Story telling from Australia
I’m an optimist. If one plant dies, I know another will grow. There was a time when I lost sight of that optimism. There was no sign of a strawberry growing anywhere, never mind in the middle of my desert. A series of events conspired to make me miserable, and I did my utmost to add to that misery by staying in a job I hated.
I was working for the Telco giant, BT, trapped in a job that paid well but sapped all hope of being a writer. I liked the people, hated the job.
Put a plant in the wrong spot in your garden and it will wither; transplant it to the right spot and it will flourish. I was like a tomato plant, struggling in the gloomy shade behind a shed. Had I been a climbing hydrangea I’d have loved it. But I wasn’t.
The ‘gardener’ who helped me flourish was Professor Michael Hyland from the University of Plymouth, who randomly selected me to take part in a study on gratitude therapy. An email arrived out of the blue one day, asking me to participate.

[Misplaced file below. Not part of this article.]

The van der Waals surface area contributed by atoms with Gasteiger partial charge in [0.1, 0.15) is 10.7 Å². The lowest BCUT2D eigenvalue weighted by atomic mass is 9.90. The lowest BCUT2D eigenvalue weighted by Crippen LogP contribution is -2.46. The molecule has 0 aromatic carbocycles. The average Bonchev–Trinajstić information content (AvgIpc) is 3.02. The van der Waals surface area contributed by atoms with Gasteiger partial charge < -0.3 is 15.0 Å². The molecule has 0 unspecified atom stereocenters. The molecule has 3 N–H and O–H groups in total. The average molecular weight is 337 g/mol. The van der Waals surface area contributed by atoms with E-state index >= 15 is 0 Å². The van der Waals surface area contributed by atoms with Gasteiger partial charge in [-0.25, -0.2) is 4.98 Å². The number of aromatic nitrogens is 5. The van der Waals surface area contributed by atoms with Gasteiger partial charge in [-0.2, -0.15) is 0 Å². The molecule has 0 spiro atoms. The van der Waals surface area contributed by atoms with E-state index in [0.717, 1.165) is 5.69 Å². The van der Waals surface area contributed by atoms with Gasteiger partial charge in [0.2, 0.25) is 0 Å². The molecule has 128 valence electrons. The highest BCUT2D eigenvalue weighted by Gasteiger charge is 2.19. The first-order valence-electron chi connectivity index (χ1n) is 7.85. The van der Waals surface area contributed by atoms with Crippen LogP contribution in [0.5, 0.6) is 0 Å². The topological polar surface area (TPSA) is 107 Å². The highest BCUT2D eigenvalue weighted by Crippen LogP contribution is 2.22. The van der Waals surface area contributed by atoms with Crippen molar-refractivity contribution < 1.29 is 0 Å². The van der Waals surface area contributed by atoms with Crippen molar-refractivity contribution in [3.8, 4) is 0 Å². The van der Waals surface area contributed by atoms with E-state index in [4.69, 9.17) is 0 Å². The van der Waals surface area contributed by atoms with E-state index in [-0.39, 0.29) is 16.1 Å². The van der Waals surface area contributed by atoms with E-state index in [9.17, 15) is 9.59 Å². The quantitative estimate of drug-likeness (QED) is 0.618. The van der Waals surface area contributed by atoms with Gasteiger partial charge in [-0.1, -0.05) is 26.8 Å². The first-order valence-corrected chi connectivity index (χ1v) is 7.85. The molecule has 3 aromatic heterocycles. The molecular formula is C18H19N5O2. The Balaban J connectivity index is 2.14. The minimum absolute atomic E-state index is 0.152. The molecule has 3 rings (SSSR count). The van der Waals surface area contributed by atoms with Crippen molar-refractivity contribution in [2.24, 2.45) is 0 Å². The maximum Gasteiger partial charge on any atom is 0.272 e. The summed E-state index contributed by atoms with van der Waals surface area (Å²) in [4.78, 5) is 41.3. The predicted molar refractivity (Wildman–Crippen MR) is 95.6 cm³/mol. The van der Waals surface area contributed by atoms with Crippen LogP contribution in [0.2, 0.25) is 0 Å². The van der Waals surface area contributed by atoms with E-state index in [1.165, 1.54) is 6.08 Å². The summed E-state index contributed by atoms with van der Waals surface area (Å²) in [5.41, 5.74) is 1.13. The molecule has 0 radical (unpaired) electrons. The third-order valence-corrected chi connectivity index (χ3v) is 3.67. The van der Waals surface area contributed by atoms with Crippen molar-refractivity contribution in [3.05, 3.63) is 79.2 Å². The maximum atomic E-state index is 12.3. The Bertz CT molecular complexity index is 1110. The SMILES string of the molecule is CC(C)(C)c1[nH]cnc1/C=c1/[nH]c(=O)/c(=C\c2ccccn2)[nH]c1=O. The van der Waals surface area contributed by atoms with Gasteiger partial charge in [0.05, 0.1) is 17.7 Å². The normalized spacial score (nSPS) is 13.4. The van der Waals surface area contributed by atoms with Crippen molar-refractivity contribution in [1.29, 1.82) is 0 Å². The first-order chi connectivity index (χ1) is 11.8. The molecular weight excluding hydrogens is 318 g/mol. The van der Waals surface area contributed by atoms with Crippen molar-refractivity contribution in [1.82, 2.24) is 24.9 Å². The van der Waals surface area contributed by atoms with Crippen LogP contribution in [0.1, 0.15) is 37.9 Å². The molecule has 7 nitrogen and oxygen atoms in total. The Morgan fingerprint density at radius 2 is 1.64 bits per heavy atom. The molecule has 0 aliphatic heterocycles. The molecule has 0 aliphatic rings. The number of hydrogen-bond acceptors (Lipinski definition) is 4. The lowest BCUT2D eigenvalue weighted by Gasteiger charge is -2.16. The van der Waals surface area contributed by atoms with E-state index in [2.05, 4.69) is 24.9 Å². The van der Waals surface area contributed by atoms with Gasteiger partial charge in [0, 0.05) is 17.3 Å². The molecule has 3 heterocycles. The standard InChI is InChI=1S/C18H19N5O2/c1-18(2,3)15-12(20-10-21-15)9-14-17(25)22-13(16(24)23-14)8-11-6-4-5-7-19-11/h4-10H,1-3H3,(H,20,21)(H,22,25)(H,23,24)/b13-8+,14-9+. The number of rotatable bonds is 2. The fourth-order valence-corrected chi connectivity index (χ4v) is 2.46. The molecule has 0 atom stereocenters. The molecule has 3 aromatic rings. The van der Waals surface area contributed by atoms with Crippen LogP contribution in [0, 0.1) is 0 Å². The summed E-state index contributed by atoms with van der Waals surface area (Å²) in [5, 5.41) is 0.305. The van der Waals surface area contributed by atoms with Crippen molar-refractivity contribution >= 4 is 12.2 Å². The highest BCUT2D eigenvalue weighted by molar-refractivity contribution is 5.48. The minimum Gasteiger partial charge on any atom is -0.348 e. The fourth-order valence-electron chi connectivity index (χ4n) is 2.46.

Every day for two weeks I had to write down three things I felt grateful for. If I couldn’t find three things I was told to pick one thing, and write it down three times. Given my bleak outlook it was nearly impossible the first day, difficult the next then, astonishingly, it grew easier. Each day my mood lifted and by the end of the two weeks I felt happier.
On Tuesday I had a meeting with my publisher. Anyone else who has struggled for years to get published will understand why that sentence sings, so I’ll say it again. I had a meeting with my publisher. Halleluja!
Pan Macmillan’s address is Number One Market Street, Sydney, and I stood outside that tower block building for a moment and marvelled at the wonder of life. Number One Market Street is also the BT Building.
Life can change, and I am extraordinarily grateful that it can.
The study I took part in is finished now but I saved the workbook. I hope the authors won’t mind if I share it with you. Here it is if you think you might benefit from a boost of gratitude therapy. Gratitude Therapy Mood workbook group 2
And here’s an article on gratitude therapy.